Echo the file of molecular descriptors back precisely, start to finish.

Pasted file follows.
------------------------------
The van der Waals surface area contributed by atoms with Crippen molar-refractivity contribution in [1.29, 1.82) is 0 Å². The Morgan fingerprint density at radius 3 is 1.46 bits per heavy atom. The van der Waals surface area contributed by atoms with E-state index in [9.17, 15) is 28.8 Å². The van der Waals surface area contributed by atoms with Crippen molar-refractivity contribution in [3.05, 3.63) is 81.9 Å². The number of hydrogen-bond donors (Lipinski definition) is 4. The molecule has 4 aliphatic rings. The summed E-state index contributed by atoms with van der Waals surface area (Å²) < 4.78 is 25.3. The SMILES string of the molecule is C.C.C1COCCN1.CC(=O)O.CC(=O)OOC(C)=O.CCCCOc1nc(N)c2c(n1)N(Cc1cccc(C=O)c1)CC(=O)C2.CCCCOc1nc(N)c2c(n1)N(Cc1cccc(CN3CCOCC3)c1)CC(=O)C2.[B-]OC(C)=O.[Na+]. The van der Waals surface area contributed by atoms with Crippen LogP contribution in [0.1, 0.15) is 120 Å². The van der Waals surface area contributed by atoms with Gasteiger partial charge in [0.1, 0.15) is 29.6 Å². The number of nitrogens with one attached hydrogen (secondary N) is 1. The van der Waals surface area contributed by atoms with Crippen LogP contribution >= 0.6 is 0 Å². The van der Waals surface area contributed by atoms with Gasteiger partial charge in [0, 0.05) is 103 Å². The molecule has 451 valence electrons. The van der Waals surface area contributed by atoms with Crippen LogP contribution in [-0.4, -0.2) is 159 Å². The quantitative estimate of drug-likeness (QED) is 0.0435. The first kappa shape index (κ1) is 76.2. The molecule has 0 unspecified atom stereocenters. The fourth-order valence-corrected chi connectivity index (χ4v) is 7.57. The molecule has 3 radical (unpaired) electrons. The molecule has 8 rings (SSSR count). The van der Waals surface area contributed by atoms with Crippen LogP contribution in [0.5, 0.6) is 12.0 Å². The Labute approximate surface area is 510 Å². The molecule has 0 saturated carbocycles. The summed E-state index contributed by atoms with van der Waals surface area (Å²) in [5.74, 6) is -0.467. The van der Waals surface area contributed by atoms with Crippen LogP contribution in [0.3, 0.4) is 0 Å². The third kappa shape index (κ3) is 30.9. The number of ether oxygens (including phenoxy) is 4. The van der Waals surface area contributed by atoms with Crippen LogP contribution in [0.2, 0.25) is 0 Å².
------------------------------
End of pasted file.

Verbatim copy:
The van der Waals surface area contributed by atoms with Crippen molar-refractivity contribution in [1.29, 1.82) is 0 Å². The Morgan fingerprint density at radius 3 is 1.46 bits per heavy atom. The van der Waals surface area contributed by atoms with E-state index in [9.17, 15) is 28.8 Å². The van der Waals surface area contributed by atoms with Crippen molar-refractivity contribution in [3.05, 3.63) is 81.9 Å². The number of hydrogen-bond donors (Lipinski definition) is 4. The molecule has 4 aliphatic rings. The summed E-state index contributed by atoms with van der Waals surface area (Å²) < 4.78 is 25.3. The SMILES string of the molecule is C.C.C1COCCN1.CC(=O)O.CC(=O)OOC(C)=O.CCCCOc1nc(N)c2c(n1)N(Cc1cccc(C=O)c1)CC(=O)C2.CCCCOc1nc(N)c2c(n1)N(Cc1cccc(CN3CCOCC3)c1)CC(=O)C2.[B-]OC(C)=O.[Na+]. The van der Waals surface area contributed by atoms with Crippen LogP contribution in [0.1, 0.15) is 120 Å². The van der Waals surface area contributed by atoms with Gasteiger partial charge in [0.1, 0.15) is 29.6 Å². The number of nitrogens with one attached hydrogen (secondary N) is 1. The van der Waals surface area contributed by atoms with Crippen LogP contribution >= 0.6 is 0 Å². The van der Waals surface area contributed by atoms with Gasteiger partial charge in [0, 0.05) is 103 Å². The molecule has 451 valence electrons. The van der Waals surface area contributed by atoms with Crippen LogP contribution in [-0.4, -0.2) is 159 Å². The quantitative estimate of drug-likeness (QED) is 0.0435. The first kappa shape index (κ1) is 76.2. The molecule has 0 unspecified atom stereocenters. The fourth-order valence-corrected chi connectivity index (χ4v) is 7.57. The molecule has 3 radical (unpaired) electrons. The molecule has 8 rings (SSSR count). The van der Waals surface area contributed by atoms with Crippen LogP contribution in [0.5, 0.6) is 12.0 Å². The Labute approximate surface area is 510 Å². The molecule has 0 saturated carbocycles. The summed E-state index contributed by atoms with van der Waals surface area (Å²) in [5.74, 6) is -0.467. The van der Waals surface area contributed by atoms with Crippen LogP contribution in [0.3, 0.4) is 0 Å². The third kappa shape index (κ3) is 30.9. The number of ether oxygens (including phenoxy) is 4. The van der Waals surface area contributed by atoms with Crippen LogP contribution in [0.2, 0.25) is 0 Å².